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Jonathan Bitter
25 October 2022 | Jonathan Bitter

Grenache | Why we love it so much


Not so long ago, Grenache was the most planted red grape variety in the world. It was the most widely planted variety in Australia until the 1960s, mainly used in fortified wines. Then, with the shift to table wines, it slipped into the shadow of Shiraz and Cabernet Sauvignon. Thankfully its star is in the ascendency once more.

A workhorse in Australia's fortified wine industry, Grenache has flourished in our soils since the 1840s. It's not that it went away in the 1960s; people often didn't know they were drinking it. In combination with its better-known colleague, Shiraz, I'm sure many of you enjoyed a 'Burgundy' or two over the years. With label integrity coming into force and the increasing sophistication of the average wine consumer, Rhône style wines became popular, and Grenache stepped out of the shadows as the G in the classic GSM blend.

Maligned by some and misunderstood by others, Grenache has a lot going for it, not least its versatility amongst a wide range of qualities. Historically, its vigour and prodigious yield lent themselves favourably to growers seeking volume for large-scale fortification. From a table wine perspective, such overcropping could lead to somewhat simple and basic wine that belied its ability to produce quality. However, in places like the Barossa, the combination of some of the oldest Grenache vineyards in the world and viticultural practices aimed at restricting yields result in a plethora of quality everyday drinkers through to classically structured age-worthy wines.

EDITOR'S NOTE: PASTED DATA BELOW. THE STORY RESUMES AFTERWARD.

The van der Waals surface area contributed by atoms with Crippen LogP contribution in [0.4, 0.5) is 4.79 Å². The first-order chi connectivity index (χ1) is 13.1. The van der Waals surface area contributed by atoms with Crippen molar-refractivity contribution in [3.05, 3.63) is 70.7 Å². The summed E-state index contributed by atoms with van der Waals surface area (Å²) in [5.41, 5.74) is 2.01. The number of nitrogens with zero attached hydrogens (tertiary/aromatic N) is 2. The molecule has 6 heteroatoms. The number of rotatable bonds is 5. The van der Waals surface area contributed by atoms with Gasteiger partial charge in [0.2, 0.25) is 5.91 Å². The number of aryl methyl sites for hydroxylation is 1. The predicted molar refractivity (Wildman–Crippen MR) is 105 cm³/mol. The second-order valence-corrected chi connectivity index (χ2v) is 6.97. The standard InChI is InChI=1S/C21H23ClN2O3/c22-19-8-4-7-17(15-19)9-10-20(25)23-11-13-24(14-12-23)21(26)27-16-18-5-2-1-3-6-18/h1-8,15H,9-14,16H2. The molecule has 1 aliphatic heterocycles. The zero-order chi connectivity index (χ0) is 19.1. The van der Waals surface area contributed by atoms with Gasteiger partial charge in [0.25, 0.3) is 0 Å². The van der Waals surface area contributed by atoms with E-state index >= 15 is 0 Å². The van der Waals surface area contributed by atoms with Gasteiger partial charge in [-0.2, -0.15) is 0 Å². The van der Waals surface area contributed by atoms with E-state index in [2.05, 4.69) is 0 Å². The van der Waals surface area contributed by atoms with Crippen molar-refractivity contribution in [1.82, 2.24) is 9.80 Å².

The changing appreciation for Grenache is exemplified by our own experience here at Langmeil Winery. It has always been a cellar door favourite, and we have offered a Grenache since the 1995 vintage (if you recognise the label, you've been around as long as I have!). Unable to try before you buy, bottle shop and restaurant sales faced the often insurmountable hurdle of punter preconceptions, resulting in stock diverted to the cellar door. Once there, a simple taste swiftly allayed any visitors' reservations. Times have certainly changed. So much so that while we now produce two single-varietal Grenache wines (plus a GSM), I now have to share stock allocations with the broader domestic and international markets. Still, selling out is not the worst problem to have.


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